Meeting the sustainability challenge will require the kind of cross-sector collaboration for which there is still no real precedent. It must be co-created by various stakeholders by interweaving work in three realms: the conceptual, the relational and the action-driven.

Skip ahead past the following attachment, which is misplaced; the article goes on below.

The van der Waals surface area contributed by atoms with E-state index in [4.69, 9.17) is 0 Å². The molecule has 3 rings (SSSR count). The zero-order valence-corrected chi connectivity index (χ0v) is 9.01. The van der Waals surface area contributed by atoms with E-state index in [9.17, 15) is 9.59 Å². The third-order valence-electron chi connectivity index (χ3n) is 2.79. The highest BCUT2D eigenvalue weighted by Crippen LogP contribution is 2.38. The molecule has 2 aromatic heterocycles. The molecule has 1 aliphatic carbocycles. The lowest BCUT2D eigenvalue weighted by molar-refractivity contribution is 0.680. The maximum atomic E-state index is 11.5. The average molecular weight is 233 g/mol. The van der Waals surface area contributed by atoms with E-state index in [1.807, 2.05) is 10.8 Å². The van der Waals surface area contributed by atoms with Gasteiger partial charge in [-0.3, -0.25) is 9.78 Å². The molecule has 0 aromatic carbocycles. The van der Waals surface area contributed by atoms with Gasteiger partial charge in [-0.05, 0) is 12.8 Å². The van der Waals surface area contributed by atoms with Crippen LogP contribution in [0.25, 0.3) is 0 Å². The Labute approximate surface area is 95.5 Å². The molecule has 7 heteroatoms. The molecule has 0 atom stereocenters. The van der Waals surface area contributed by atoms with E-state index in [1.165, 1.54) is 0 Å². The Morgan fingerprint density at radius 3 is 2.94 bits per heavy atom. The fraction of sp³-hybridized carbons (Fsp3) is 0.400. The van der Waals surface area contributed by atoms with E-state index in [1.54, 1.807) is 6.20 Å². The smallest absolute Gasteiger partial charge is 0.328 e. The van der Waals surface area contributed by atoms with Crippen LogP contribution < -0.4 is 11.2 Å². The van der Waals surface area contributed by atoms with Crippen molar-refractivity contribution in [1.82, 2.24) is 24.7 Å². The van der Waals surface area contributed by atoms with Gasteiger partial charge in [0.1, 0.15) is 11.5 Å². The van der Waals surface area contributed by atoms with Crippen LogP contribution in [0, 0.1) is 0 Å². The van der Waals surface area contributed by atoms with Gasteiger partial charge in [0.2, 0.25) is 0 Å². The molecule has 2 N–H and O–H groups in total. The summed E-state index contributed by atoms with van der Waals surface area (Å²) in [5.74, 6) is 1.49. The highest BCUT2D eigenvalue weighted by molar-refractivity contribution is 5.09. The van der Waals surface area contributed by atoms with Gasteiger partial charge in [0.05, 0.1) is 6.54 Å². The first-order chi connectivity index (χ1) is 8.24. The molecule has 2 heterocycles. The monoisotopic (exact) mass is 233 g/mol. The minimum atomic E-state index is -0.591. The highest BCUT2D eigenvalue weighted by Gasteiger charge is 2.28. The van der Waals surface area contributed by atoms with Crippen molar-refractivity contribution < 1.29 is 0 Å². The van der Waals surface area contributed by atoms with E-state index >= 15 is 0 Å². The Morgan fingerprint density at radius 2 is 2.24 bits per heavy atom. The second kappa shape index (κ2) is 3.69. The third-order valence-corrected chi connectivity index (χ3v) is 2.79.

Today, as consumer choices on one side of the planet affect living conditions for people on the other side and complex supply chains span the globe, businesses are facing a host of “sustainability” problems — social and ecological imbalances created by this globalization. Beginning in the late 1990s, organizational members of the Society for Organizational Learning (including Shell, Harley-Davidson, HP, Xerox and Nike, among others) began a variety of initiatives focusing on collaborative solutions to a variety of sustainability issues. The group’s goals have included the application of systems thinking, working with mental models, and fostering personal and shared vision to face these complex sustainability issues. Through its work, SoL (of which two of the authors are founding members) has learned that successful collaborative efforts embrace three interconnected types of work — conceptual, relational and action-driven — which together build a healthy “learning ecology” for systemic change. In this article, the authors offer examples from particular projects in which this learning ecology provided an important foundation for substantive progress, and they draw lessons for companies and managers regarding each of the three types of work. Ultimately, the authors conclude that conceptual, relational and action-driven work must be systemically interwoven and that there is little real precedent for that. They offer several guidelines for how it can be accomplished, emphasizing leadership and transactional networks. Finally, they pose three questions that must be answered if systemic solutions are to be successful: (1) How can we get beyond benchmarking to building learning communities? (2) What is the right balance between specifying goals and creating space for reflection and innovation? (3) What is the right balance between private interest and public knowledge?